Such a child can sit looking at a book for forty-five minutes without reading a word. One teacher told me about a girl in her class who would lose every article or clothing that wasn't hooked to her body. Nearly every day, the teacher would send this child back to the playground to retrieve her sweater or coat, only to have her return fifteen minutes later without it.

She had forgotten what she went after. A boy or girl with that kind of distractibility would find it extremely difficult, if not impossible, to get home night after night with books and assignments written down, and then to complete the work and turn it in the next morning.

Frankly, the "faraway" child worries me more than the one who is excessively active. She may be seen as a good little girl who just isn't very bright, while the troublemaker is more likely to get the help he needs. He's too irritating to ignore.

Those who are and are not hyperactive have one characteristic in common. It is distractibility. Even though they flit from one thing to another, the name attention deficit disorder is not quite on target. It's better than the old term ("minimal brain damage"), but there is also misinformation in the current designation.

The problem is not that these children have a short attention span. At times, they can become lost in something that greatly interests them to the point that they aren't aware of anything going on around them. Instead, they have an insatiable need for mental stimulation during every waking moment. The moment they become bored with what they are doing, they dash off in search of the next exciting possibility.

One father told me about his four-year-old son with ADD. He said, "If you let that kid get bored, you deserve what he's going to do to you." That applies to millions of children.

Question: Does ADD go away as children grow up?

Answer: We used to believe the problem was eliminated with the onset of puberty. That's what I was taught in graduate school. Now it is known that ADD is a lifelong condition, usually influencing behavior from the cradle to the grave.

Some ADD adults learn to be less disorganized and impulsive as they get older. They channel their energy into sports activities or professions in which they function very well. Others have trouble settling on a career or holding a job. Follow-through remains a problem as they flit from one task to another. They are particularly unsuited for desk jobs, accounting positions, or other assignments that demand attention to detail, long hours of sitting, and the ability to juggle many balls at once.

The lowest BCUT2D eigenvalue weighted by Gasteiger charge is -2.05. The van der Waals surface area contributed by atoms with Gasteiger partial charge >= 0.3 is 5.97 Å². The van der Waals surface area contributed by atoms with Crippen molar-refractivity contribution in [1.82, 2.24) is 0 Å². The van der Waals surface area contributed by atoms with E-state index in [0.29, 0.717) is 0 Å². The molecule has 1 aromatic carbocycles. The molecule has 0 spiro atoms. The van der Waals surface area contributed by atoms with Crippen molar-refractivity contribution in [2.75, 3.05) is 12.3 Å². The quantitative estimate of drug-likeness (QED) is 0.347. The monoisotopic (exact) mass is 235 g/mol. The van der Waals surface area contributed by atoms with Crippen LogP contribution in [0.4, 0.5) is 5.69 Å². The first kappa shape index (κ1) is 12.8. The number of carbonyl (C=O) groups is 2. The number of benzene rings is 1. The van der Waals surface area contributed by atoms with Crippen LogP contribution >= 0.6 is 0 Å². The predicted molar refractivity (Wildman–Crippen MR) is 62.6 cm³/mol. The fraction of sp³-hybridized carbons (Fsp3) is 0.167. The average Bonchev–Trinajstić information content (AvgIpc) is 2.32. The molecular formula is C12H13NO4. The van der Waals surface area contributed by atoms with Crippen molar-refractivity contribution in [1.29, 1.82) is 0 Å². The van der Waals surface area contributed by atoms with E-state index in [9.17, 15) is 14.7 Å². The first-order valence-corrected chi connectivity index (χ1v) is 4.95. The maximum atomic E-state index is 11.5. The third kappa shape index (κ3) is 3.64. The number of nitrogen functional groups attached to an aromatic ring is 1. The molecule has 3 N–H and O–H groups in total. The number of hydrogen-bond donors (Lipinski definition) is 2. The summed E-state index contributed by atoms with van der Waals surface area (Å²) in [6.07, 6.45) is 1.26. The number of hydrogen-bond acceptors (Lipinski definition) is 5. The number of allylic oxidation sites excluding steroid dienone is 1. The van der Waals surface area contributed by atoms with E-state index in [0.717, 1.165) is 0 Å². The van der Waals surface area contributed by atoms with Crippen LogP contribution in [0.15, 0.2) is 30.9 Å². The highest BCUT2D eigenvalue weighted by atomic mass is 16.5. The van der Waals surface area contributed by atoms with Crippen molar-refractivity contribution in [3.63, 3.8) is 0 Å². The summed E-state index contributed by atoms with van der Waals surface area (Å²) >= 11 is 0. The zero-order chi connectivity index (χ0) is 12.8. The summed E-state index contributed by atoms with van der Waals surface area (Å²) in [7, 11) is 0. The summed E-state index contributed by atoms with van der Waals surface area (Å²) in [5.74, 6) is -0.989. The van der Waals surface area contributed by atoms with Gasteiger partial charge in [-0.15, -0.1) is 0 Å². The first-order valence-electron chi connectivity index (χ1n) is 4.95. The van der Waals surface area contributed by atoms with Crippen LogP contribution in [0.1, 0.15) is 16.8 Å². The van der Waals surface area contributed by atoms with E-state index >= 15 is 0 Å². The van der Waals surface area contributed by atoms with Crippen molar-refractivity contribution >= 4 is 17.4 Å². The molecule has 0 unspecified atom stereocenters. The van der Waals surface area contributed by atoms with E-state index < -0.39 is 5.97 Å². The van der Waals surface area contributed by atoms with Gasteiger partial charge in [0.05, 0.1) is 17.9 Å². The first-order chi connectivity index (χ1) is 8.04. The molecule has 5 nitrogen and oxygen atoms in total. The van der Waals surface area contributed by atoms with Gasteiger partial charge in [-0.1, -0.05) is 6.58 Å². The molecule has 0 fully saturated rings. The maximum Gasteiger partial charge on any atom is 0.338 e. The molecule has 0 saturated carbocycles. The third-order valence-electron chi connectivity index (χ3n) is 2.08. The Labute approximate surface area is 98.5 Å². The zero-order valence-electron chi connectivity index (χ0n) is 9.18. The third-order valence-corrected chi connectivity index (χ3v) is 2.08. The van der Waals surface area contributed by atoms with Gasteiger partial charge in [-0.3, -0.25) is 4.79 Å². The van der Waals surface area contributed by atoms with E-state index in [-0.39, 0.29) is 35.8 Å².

Another consequence of ADD in adolescence and adulthood is the thirst for high-risk activity. Even as children, they are accident-prone, and their parents get well acquainted with the local emergency room.

As they get older, rock climbing, bungee jumping, car racing, motorcycle riding, white-water rafting, and related activities are among their favorite activities. Adults with ADD are sometimes called "adrenaline junkies" because they are hooked on the "high" produced by the adrenaline rush associated with dangerous behavior. Others are more susceptible to drug use, alcoholism, and other addictive behaviors. Approximately 40 percent will have been arrested by eighteen years of age.

Some of those who have ADD are at higher risk for marital conflict, too. It can be very irritating to a compulsive, highly ordered husband or wife to be married to a "messie" – someone whose life is chaotic and one who forgets to pay the bills, fix the car, or keep records for income-tax reports. Such a couple usually need professional counseling to help them learn to work together and capitalize on each other's strengths.

Question: You've given us a pretty bleak picture. Is there anything good you can tell those of us who are raising an ADHD child?

Answer: There are some advantages to having attention deficit disorder. In a sense, even the word disorder is misleading because the syndrome has many positive features.

As Time reported "[ADD adults] see themselves as creative; their impulsiveness can be viewed as spontaneity; hyperactivity gives them enormous energy and drive; even their distractibility has the virtue of making them alert to changes in the environment. Kids with ADHD are wild, funny, effervescent. They have lots of life.

Let's not forget, also, that ADD can be treated successfully in many cases.

Question: We have a five-year-old son who has been diagnosed with ADD. He is really difficult to handle, and I have no idea how to manage him. I know he has a neurological problem; I don't feel right about making him obey like we do our other children. It is a big problem for us. What do you suggest?

Answer: I understand your dilemma, but I urge you to discipline your son. Every youngster needs the security of defined limits, and the ADD or ADHD boy or girl is no exception. Such a child should be held responsible for his or her behavior, although the approach may be a little different.

For example, most children can be required to sit on a chair for disciplinary reasons, whereas some very hyperactive children would not be able to remain there. Similarly, corporal punishment is sometimes ineffective with a highly excitable little bundle of electricity. As with every aspect of parenthood, disciplinary measures for the ADD child must be suited to his or her unique characteristics and needs.

This article was published with permission from Focus on the Family Malaysia. For more information, please contact: